I am a survivor of FGM. There, I said it. Yes, a survivor. Only recently have I come to accept that survivor is not too big of a word in regards to the experience I have had to endure.
FGM is a cultural and social issue which prevalent all over the world from South East Asia to Sub-Saharan Africa. It’s an issue which I feel I have finally come into terms with, having undergone the procedure at just eight years of age. I feel it’s time for me to put an end to the years of staying silent in humiliation and shame whenever the topic was mentioned by my peers. It’s time for me to confront the ‘family secret,’ which was justified to me in numerous absurd ways.
I was subjected to FGM on a family holiday to Sudan in 2005. My sisters and I were just innocent children, thinking we were going to visit our grandma. Little did we know that we’d return to the UK psychologically traumatized and with a part of us removed. At the time, I was convinced by an aunt to have the practice done, to keep me ‘clean’, and to be different from those ‘uncut, dirty, Western girls’. I hate how she took advantage of the fact that I lived in the West to manipulate me in this way. Being just eight years old, of course I didn’t know what the procedure was about exactly until the time came when I had to get cut down there – with no anesthetic to dull the pain.
I still remember sitting through my classes after coming back from my holiday, feeling angry at myself for not running away or screaming loud enough to be saved from the lady who cut me. The flashbacks would intrude into lessons. The teacher constantly hinted at me to focus, and stop daydreaming, unaware of what I’d been through, and the trauma lived with me for many years. I still recall elders in my extended family warning me not to tell anyone about the cutting when I got back and to stay silent for my own good.
Confronting my parents
It’s only been over the past year or so that I have developed the courage to bring up the topic with my mother. After eleven years of staying silent, I felt that it was about time to confront her. I asked her why she didn’t stop it from happening to me and my sisters when she had the chance. But the confrontation only resulted in victim blaming. My mum told me that I was the one who came running to them saying that I wanted to get FGM done. What sort of eight-year-old knows what’s best for them? How naïve was I too fall for my auntie’s persuasion that FGM is only a small thing done to make me pure! There was a point where the guilt would eat me up. I believed that I was the reason why my two sisters had to undergo FGM. As much as I love my mother, I can’t accept her blame for what happened to me and my sisters, nor for her distancing herself from the situation, back when it happened. Even now, she stands by her view that there is nothing wrong with the practice. I blame cultural conditioning.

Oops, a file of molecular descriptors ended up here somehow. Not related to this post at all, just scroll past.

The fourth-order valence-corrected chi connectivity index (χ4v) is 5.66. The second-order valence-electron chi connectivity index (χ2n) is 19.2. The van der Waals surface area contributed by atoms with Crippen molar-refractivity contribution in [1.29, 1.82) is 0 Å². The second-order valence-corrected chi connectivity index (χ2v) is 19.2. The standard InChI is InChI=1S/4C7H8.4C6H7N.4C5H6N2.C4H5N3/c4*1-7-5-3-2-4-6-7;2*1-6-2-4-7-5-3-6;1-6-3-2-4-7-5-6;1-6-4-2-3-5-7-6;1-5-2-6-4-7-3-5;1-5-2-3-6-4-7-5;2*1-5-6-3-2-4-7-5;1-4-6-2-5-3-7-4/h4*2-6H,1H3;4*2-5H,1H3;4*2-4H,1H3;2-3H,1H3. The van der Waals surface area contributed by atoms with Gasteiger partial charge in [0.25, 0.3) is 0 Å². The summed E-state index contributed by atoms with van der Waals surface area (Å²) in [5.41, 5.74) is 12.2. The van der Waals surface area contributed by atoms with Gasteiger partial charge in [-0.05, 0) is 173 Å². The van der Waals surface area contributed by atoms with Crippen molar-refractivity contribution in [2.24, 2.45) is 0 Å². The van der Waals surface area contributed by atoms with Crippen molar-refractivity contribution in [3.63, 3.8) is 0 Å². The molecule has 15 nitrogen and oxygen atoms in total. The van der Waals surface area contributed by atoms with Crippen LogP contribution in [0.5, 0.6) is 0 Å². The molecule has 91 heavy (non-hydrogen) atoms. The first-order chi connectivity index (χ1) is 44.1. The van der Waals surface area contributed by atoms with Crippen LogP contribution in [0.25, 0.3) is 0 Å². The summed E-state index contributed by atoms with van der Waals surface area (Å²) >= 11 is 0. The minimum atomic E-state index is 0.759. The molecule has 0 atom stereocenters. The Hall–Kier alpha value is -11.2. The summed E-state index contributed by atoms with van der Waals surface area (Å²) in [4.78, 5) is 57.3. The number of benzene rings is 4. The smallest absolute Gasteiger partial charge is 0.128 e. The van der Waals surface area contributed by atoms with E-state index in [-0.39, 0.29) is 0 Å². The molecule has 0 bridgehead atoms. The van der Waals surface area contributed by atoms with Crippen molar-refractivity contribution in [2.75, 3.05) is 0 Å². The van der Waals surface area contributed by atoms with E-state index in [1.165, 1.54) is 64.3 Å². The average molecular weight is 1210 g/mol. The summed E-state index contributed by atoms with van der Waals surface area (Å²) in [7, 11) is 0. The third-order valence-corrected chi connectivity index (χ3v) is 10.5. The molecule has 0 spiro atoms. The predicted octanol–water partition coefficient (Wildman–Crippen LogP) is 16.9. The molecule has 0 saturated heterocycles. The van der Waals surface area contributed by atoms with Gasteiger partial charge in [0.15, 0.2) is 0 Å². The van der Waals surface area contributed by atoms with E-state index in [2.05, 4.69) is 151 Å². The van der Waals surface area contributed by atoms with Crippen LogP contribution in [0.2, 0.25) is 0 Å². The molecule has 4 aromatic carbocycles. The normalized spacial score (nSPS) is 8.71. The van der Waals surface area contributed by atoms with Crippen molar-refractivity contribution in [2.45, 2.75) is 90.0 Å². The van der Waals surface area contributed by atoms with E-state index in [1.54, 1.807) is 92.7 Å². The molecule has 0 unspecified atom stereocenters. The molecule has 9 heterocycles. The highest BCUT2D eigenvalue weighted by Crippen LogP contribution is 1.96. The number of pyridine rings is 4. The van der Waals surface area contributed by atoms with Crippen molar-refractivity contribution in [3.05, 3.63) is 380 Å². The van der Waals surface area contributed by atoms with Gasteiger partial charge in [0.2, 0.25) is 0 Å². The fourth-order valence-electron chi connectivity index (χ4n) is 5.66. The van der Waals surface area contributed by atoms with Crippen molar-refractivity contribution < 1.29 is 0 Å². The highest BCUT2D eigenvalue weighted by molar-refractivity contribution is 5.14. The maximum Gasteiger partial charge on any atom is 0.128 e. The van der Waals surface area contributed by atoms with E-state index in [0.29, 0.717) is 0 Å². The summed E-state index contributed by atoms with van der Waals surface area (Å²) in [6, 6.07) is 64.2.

Where I stand now
I am deeply grateful for the rise of FGM activism which I see today in the UK and worldwide. I greatly appreciate the role they’ve had in protecting many girls from potentially becoming victims of FGM. However, things are yet to change back home. I believe that this change has to happen from within. Being optimistic in nature, I thought that the practice would be over by now amongst my family back home in Sudan since the lady who performed FGM died four years ago. It turned out I was wrong. I was frustrated to recently discover that it is still being practiced back home, and that my people are not seeing it as an issue which needs questioning, let alone ending. This is a practice which has no benefit, yet people are still trying to justify it in cultural and religious terms. Statistics do show that the rates of FGM practice in Sudan are declining, but of course there’s a limit to their validity, as the practice is still being practiced in secret, due to fear of prosecution. But for the love of God, when will my beloved people see that this legislation is only trying to protect their girls from a completely unnecessary harm?
I’ve never been able to tell anyone or talk openly about my experience, with the exception of my sisters and a few of my cousins. What worsens my situation is that people around me just never expect that I, of all people, have been a victim of such a practice. Until now, whenever conversations about FGM start, I just stopped, and listened, and the flashbacks come back. I remember a time in Sixth Form college, when a few of my friends were discussing FGM and how they were so close to getting it but their parents had stopped it from happening to them. I just stayed silent throughout, feeling anger towards my mother for not stopping such a thing from happening to me.
As a survivor, it’s safe to say that I am now comfortable with accepting what I have been through and not letting it define me. I know now that I have ultimate control of my body. I decide how my FGM experience will affect me. Through putting a voice to my experience, I can only hope and pray to see the days where FGM is spoken about as a thing of the past. Breaking my silence, I hope, is just the first step of many to come in helping to eradicate this unnecessary practice.
Image used with the permission of Cheryl Braganza, Montreal Woman of the Year 2008…..painter, writer, poet, pianist, cancer survivor.